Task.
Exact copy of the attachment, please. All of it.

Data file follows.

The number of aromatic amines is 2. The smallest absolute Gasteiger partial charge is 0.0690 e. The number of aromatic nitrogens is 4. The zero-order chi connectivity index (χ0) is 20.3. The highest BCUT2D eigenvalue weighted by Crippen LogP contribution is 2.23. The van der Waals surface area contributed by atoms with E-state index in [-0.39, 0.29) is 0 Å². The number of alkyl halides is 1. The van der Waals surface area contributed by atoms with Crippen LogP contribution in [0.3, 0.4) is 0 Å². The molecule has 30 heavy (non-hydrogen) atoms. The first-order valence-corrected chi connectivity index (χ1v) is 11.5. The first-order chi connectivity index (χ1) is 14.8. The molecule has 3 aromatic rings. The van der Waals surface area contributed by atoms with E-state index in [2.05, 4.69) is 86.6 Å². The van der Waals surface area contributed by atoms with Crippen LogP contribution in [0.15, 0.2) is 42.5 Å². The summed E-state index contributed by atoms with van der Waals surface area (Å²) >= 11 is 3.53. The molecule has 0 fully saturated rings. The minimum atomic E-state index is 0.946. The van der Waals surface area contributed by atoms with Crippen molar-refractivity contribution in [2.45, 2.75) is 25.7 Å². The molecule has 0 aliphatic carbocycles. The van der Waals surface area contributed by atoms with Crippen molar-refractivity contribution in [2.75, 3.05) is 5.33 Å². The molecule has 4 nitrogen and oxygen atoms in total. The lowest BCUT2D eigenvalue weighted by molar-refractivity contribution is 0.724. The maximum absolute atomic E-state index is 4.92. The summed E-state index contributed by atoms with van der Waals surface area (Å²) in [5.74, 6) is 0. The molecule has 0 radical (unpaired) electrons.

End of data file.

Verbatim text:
The number of aromatic amines is 2. The smallest absolute Gasteiger partial charge is 0.0690 e. The number of aromatic nitrogens is 4. The zero-order chi connectivity index (χ0) is 20.3. The highest BCUT2D eigenvalue weighted by Crippen LogP contribution is 2.23. The van der Waals surface area contributed by atoms with E-state index in [-0.39, 0.29) is 0 Å². The number of alkyl halides is 1. The van der Waals surface area contributed by atoms with Crippen LogP contribution in [0.3, 0.4) is 0 Å². The molecule has 30 heavy (non-hydrogen) atoms. The first-order valence-corrected chi connectivity index (χ1v) is 11.5. The first-order chi connectivity index (χ1) is 14.8. The molecule has 3 aromatic rings. The van der Waals surface area contributed by atoms with E-state index in [2.05, 4.69) is 86.6 Å². The van der Waals surface area contributed by atoms with Crippen LogP contribution in [0.15, 0.2) is 42.5 Å². The summed E-state index contributed by atoms with van der Waals surface area (Å²) >= 11 is 3.53. The molecule has 0 fully saturated rings. The minimum atomic E-state index is 0.946. The van der Waals surface area contributed by atoms with Crippen molar-refractivity contribution in [2.45, 2.75) is 25.7 Å². The molecule has 0 aliphatic carbocycles. The van der Waals surface area contributed by atoms with Crippen molar-refractivity contribution in [2.75, 3.05) is 5.33 Å². The molecule has 4 nitrogen and oxygen atoms in total. The lowest BCUT2D eigenvalue weighted by molar-refractivity contribution is 0.724. The maximum absolute atomic E-state index is 4.92. The summed E-state index contributed by atoms with van der Waals surface area (Å²) in [5.74, 6) is 0. The molecule has 0 radical (unpaired) electrons.